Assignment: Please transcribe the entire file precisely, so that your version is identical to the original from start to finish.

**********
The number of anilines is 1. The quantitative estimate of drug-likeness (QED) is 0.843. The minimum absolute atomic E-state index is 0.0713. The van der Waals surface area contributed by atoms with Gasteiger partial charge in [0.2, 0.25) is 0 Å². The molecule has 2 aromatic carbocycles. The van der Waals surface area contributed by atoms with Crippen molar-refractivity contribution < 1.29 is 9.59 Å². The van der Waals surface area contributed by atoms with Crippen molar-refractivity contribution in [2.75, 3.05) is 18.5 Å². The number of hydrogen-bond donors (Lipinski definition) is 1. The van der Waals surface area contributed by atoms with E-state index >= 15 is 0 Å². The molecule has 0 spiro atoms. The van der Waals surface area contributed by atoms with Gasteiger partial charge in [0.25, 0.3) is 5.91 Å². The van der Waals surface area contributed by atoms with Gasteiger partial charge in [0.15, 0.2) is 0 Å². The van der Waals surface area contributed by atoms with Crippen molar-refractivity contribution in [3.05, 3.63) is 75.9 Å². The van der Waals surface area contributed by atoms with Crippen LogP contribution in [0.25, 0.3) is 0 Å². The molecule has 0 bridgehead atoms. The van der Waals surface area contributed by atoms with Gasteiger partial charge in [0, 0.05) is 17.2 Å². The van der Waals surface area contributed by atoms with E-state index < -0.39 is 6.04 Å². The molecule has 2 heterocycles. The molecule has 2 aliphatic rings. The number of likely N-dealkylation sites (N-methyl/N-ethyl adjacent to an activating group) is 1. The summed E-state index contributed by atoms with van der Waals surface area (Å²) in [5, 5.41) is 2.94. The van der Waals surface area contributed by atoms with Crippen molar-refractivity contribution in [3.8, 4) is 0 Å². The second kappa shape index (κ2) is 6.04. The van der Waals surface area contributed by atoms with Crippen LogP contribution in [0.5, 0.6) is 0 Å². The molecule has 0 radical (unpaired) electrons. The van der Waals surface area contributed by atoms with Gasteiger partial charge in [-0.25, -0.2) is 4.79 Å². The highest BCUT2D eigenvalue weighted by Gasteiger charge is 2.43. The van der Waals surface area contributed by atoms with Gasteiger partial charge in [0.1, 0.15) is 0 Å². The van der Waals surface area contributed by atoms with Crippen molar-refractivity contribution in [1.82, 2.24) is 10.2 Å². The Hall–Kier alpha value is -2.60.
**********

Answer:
The number of anilines is 1. The quantitative estimate of drug-likeness (QED) is 0.843. The minimum absolute atomic E-state index is 0.0713. The van der Waals surface area contributed by atoms with Gasteiger partial charge in [0.2, 0.25) is 0 Å². The molecule has 2 aromatic carbocycles. The van der Waals surface area contributed by atoms with Crippen molar-refractivity contribution < 1.29 is 9.59 Å². The van der Waals surface area contributed by atoms with Crippen molar-refractivity contribution in [2.75, 3.05) is 18.5 Å². The number of hydrogen-bond donors (Lipinski definition) is 1. The van der Waals surface area contributed by atoms with E-state index >= 15 is 0 Å². The molecule has 0 spiro atoms. The van der Waals surface area contributed by atoms with Gasteiger partial charge in [0.25, 0.3) is 5.91 Å². The van der Waals surface area contributed by atoms with Gasteiger partial charge in [0.15, 0.2) is 0 Å². The van der Waals surface area contributed by atoms with Crippen molar-refractivity contribution in [3.05, 3.63) is 75.9 Å². The van der Waals surface area contributed by atoms with Crippen LogP contribution in [0.25, 0.3) is 0 Å². The molecule has 0 bridgehead atoms. The van der Waals surface area contributed by atoms with Gasteiger partial charge in [0, 0.05) is 17.2 Å². The van der Waals surface area contributed by atoms with E-state index < -0.39 is 6.04 Å². The molecule has 2 heterocycles. The molecule has 2 aliphatic rings. The number of likely N-dealkylation sites (N-methyl/N-ethyl adjacent to an activating group) is 1. The summed E-state index contributed by atoms with van der Waals surface area (Å²) in [5, 5.41) is 2.94. The van der Waals surface area contributed by atoms with Crippen molar-refractivity contribution in [3.8, 4) is 0 Å². The second kappa shape index (κ2) is 6.04. The van der Waals surface area contributed by atoms with Crippen LogP contribution in [0.5, 0.6) is 0 Å². The molecule has 0 radical (unpaired) electrons. The van der Waals surface area contributed by atoms with Gasteiger partial charge in [-0.25, -0.2) is 4.79 Å². The highest BCUT2D eigenvalue weighted by Gasteiger charge is 2.43. The van der Waals surface area contributed by atoms with Gasteiger partial charge in [0.1, 0.15) is 0 Å². The van der Waals surface area contributed by atoms with Crippen molar-refractivity contribution in [1.82, 2.24) is 10.2 Å². The Hall–Kier alpha value is -2.60.